Héctor Rivera, a Texas A&M associate professor of educational psychology, recently received the Congressional Award’s 2019 Education Champion Award at a ceremony in Dallas.
Rivera, who works in A&M’s department of education and human development, said he will start his seventh year at Texas A&M this fall. In a Wednesday interview with The Eagle, Rivera said he primarily works with graduate students — many of whom go on to be K-12 educators — but that his work also connects him with middle and high school students.
“The goal is to nurture the students because we know they are the future, not only for the country but for the world,” he said of how he sees his role in the classroom and community.
Rivera came to A&M from SMU, where he helped facilitate the implementation of the Hispanic Youth Symposium, a multi-day event that brought together high school youth (and a few middle schoolers) from Texas into a university setting where they learned a variety of skills, including resilience and networking.
“We began the process of bringing young Hispanic students who have never visited a university to be there for four days, to experience different kinds of workshops and environments,” Rivera said.
He said that symposiums over the years have focused on teaching students networking skills and providing opportunities to focus on issues that matter to them. Rivera said the program has expanded in recent years, including a partnership with the Magdaleno Leadership Institute and other organizations, but that funding challenges remain.
The Education Champion Award was presented Saturday in concert with the Fort Worth Independent School District’s “Pathway to Career for Texas Teens” program which, according to a press release, strives to provide students with opportunities such as internships, job training and intergenerational connections within the Dallas-Fort Worth area.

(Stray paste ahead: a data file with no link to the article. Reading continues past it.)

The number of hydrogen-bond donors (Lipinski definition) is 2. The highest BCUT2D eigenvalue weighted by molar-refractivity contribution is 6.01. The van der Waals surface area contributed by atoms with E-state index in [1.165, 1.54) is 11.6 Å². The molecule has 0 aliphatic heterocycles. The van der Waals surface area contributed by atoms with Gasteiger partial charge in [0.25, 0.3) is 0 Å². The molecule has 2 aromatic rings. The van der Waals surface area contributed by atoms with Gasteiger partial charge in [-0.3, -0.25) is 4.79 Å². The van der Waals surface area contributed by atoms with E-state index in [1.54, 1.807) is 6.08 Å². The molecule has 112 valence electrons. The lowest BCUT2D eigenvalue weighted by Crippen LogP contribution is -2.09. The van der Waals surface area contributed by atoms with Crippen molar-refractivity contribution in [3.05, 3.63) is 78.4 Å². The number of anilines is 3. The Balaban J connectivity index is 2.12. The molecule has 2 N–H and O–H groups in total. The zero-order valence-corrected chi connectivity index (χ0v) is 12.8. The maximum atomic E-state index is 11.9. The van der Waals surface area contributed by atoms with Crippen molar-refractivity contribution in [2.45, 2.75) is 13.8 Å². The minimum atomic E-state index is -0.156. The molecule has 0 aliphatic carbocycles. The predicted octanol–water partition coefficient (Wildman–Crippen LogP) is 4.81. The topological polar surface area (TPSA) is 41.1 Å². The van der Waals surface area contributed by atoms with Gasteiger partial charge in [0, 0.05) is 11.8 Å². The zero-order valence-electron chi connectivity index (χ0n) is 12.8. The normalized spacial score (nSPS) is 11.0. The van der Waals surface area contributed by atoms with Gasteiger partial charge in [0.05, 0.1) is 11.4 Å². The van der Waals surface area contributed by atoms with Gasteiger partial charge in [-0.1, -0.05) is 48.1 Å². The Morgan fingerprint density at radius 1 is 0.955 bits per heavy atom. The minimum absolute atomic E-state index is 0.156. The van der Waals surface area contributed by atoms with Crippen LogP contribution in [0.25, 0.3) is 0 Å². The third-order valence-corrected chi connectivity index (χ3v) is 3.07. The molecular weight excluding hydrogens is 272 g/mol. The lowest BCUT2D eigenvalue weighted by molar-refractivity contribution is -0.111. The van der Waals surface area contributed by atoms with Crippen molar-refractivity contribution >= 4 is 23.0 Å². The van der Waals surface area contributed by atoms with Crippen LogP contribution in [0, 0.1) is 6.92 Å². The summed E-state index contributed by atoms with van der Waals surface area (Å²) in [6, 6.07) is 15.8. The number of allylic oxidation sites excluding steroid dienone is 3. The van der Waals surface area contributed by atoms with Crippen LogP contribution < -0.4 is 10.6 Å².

In his work at Texas A&M, Rivera prepares Aggie students to pursue teaching careers in bilingual education, ESL and dual language. He said he also has partnered with individuals to do work in Peru, Mexico, Guatemala, El Salvador and with Inuit communities in Greenland.
“You are a mentor all the time,” he said of his role in the community and with his students.
In a statement, Texas A&M University President Michael K. Young said that Rivera’s work has earned grants of more than $6 million.
“He and his partners have used [the grant awards] to develop youth academies, parental engagement programs, teacher academies and institutes in collaboration with school districts in Texas and other states,” Young said. “We could not be more proud of Dr. Rivera’s work to improve educational opportunities for youth,” he continued. “His focus, particularly on underrepresented and low-income populations, is fully aligned with Texas A&M’s land-grant and diversity missions.”